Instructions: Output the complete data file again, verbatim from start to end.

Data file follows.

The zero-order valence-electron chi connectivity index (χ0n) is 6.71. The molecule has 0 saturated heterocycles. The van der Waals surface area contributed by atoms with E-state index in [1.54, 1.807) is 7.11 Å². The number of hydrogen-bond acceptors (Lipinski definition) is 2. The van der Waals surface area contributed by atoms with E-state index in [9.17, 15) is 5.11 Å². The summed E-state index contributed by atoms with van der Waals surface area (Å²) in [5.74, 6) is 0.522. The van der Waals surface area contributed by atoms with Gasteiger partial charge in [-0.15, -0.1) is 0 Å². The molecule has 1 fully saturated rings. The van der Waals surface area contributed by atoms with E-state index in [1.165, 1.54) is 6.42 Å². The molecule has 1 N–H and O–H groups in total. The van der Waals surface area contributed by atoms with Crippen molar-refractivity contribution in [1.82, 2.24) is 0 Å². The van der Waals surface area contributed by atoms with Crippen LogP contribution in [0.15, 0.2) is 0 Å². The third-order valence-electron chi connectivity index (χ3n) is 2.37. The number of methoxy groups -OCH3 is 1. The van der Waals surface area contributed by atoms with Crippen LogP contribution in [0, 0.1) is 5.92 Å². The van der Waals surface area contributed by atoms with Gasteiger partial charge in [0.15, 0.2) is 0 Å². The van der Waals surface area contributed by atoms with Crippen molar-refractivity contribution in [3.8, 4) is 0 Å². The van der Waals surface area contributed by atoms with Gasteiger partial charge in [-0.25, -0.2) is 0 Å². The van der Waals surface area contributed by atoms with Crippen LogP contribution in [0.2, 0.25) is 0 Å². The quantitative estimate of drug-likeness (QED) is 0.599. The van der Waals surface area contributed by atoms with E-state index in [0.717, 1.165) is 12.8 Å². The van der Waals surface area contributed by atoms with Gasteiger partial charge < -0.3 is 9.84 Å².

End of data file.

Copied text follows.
The zero-order valence-electron chi connectivity index (χ0n) is 6.71. The molecule has 0 saturated heterocycles. The van der Waals surface area contributed by atoms with E-state index in [1.54, 1.807) is 7.11 Å². The number of hydrogen-bond acceptors (Lipinski definition) is 2. The van der Waals surface area contributed by atoms with E-state index in [9.17, 15) is 5.11 Å². The summed E-state index contributed by atoms with van der Waals surface area (Å²) in [5.74, 6) is 0.522. The van der Waals surface area contributed by atoms with Gasteiger partial charge in [-0.15, -0.1) is 0 Å². The molecule has 1 fully saturated rings. The van der Waals surface area contributed by atoms with E-state index in [1.165, 1.54) is 6.42 Å². The molecule has 1 N–H and O–H groups in total. The van der Waals surface area contributed by atoms with Crippen molar-refractivity contribution in [1.82, 2.24) is 0 Å². The van der Waals surface area contributed by atoms with Crippen LogP contribution in [0.15, 0.2) is 0 Å². The third-order valence-electron chi connectivity index (χ3n) is 2.37. The number of methoxy groups -OCH3 is 1. The van der Waals surface area contributed by atoms with Crippen LogP contribution in [0, 0.1) is 5.92 Å². The van der Waals surface area contributed by atoms with Gasteiger partial charge in [0.15, 0.2) is 0 Å². The van der Waals surface area contributed by atoms with Crippen molar-refractivity contribution in [3.8, 4) is 0 Å². The van der Waals surface area contributed by atoms with Gasteiger partial charge in [-0.25, -0.2) is 0 Å². The van der Waals surface area contributed by atoms with Crippen LogP contribution in [0.2, 0.25) is 0 Å². The quantitative estimate of drug-likeness (QED) is 0.599. The van der Waals surface area contributed by atoms with E-state index in [0.717, 1.165) is 12.8 Å². The van der Waals surface area contributed by atoms with Gasteiger partial charge < -0.3 is 9.84 Å².